Why isn’t Velma gayer in the ‘Scooby Doo’ movies? James Gunn explains
Queer icon Velma is officially, openly gay! Scooby-Doo, the original cartoon aired in the 1960s, and none of the characters except for Daphne and Fred had an obvious relationship. Velma was the nerdy girl who was the brains of Mystery Inc., lost her glasses every episode, and said “jinkies” a lot.
We’ve known about Velma’s status as a queer icon for years and so has screenwriter and director James Gunn. In his original draft of Scooby-Doo, he was going to make Velma (Linda Cardellini) openly gay. He even had a kissing scene with her and Daphne (Sarah Michelle-Gellar).
Alas, it never came to pass until now. When asked on Twitter if James Gunn would make the new live-action Velma openly gay, he replied with the summary of the sad tale of why Velma was kept in the closet in Scooby-Doo and Scooby-Doo, Monsters Unleashed. Here’s the full version.
2001 was a simpler time
By simpler, we mean more homophobic. Audiences weren’t as accepting of openly gay characters, even though that was beginning to change with coming-out storylines in Buffy the Vampire Slayer and Will & Grace. However, these were shows aimed at teens and adults. Kids’ shows like Scooby-Doo were completely different.
Scooby-Doo was going to be PG-13
The live-action remake of Scooby-Doo was originally meant for teens and adults who grew up with the show. However, some parents got offended at a test screening in Sacramento, so the studio decided to edit it into a more family-friendly version. Since it was 2001, that also meant cutting the kiss scene between Velma and Daphne.
According to James’ Gunn’s summed-up version, the studio watered-down Velma’s gayness in Scooby-Doo and kept going, until, in the sequel, she gets a boyfriend, a nerdy museum guy (Seth Green).
The tea on the kiss scene
In Scooby-Doo, the film, Velma and the rest of Mystery Inc. are called out of retirement to investigate disappearances on a spooky island amusement park. Turns out, someone on the island is stealing the souls of guests and possessing their bodies with purple rabbit-demons who want to take over the world (spoiler alert: it’s Scrappy-Doo).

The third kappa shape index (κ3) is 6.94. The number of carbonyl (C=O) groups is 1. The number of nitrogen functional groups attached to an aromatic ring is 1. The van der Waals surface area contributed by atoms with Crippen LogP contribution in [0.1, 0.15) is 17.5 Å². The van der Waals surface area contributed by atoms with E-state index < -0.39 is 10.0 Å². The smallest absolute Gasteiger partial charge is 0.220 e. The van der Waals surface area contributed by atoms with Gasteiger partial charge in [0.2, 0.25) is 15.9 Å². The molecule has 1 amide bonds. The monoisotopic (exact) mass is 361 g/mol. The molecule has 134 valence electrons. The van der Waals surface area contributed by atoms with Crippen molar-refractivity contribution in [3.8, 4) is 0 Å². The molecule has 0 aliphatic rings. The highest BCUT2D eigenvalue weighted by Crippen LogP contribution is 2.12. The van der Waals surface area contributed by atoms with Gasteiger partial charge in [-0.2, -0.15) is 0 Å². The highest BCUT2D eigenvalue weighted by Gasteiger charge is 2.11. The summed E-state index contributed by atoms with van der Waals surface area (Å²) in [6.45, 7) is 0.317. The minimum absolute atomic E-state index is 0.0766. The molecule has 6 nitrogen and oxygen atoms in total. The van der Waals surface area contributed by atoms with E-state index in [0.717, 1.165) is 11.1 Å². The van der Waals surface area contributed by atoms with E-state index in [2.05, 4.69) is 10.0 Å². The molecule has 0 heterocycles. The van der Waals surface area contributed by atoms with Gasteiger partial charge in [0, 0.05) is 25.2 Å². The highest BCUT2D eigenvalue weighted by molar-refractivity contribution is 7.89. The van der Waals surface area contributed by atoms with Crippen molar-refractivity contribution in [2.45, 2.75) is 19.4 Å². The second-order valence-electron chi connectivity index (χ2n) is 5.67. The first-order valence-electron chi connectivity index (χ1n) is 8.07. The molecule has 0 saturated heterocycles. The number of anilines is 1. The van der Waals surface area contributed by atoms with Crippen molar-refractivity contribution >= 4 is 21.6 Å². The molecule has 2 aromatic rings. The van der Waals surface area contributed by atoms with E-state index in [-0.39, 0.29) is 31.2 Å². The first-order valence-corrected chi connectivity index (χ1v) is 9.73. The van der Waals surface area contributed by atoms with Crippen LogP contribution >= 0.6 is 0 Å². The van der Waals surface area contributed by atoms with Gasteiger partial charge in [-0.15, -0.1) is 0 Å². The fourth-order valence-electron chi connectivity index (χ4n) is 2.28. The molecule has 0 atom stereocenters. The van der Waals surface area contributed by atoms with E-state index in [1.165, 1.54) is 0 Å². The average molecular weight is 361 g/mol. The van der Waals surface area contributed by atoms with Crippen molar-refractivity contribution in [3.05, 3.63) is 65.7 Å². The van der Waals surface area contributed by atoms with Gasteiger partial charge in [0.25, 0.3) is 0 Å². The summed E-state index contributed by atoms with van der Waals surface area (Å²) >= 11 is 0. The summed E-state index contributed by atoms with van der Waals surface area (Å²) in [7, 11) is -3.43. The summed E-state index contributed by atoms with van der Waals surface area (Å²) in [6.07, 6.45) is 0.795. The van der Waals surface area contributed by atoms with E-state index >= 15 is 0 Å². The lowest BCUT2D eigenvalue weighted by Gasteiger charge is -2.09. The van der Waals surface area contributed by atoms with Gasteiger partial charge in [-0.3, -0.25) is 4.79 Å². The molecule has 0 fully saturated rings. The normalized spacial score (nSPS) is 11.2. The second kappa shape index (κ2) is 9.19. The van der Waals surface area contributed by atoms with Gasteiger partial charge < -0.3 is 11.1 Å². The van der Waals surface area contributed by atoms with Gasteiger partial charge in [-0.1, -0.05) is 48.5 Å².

Of course, a soul-swapping scene ensues and during the body-switching, Daphne and Velma share a kiss. Nothing romantic, but rather, some body-switching humor. And while they left Fred in Daphne’s body excitedly saying he can check himself out naked, they took out a little kiss scene between two women.
Through the years, Velma was coded as a lesbian to compensate for the lack of actual, open lesbian characters in the media. Seeing a smart, driven woman who has to explain Old Man Jenkin’s antics at the end of every episode to the rest of the gang made her a role model for young women.
So what is coding? Coding is when a character is presented with queer characteristics but isn’t revealed to be gay, trans, or wherever they fall in queerness. For Velma, her stocky body, unconventionally attractive appearance, and disinterest in feminine things could be interpreted as code for lesbian.
Since we’re in the 2020s, we don’t need to rely on stereotypes to speculate or present a character as gay or queer. Thus, we hope that if a third Scooby-Doo live-action film is made, Velma can be portrayed as out and proud!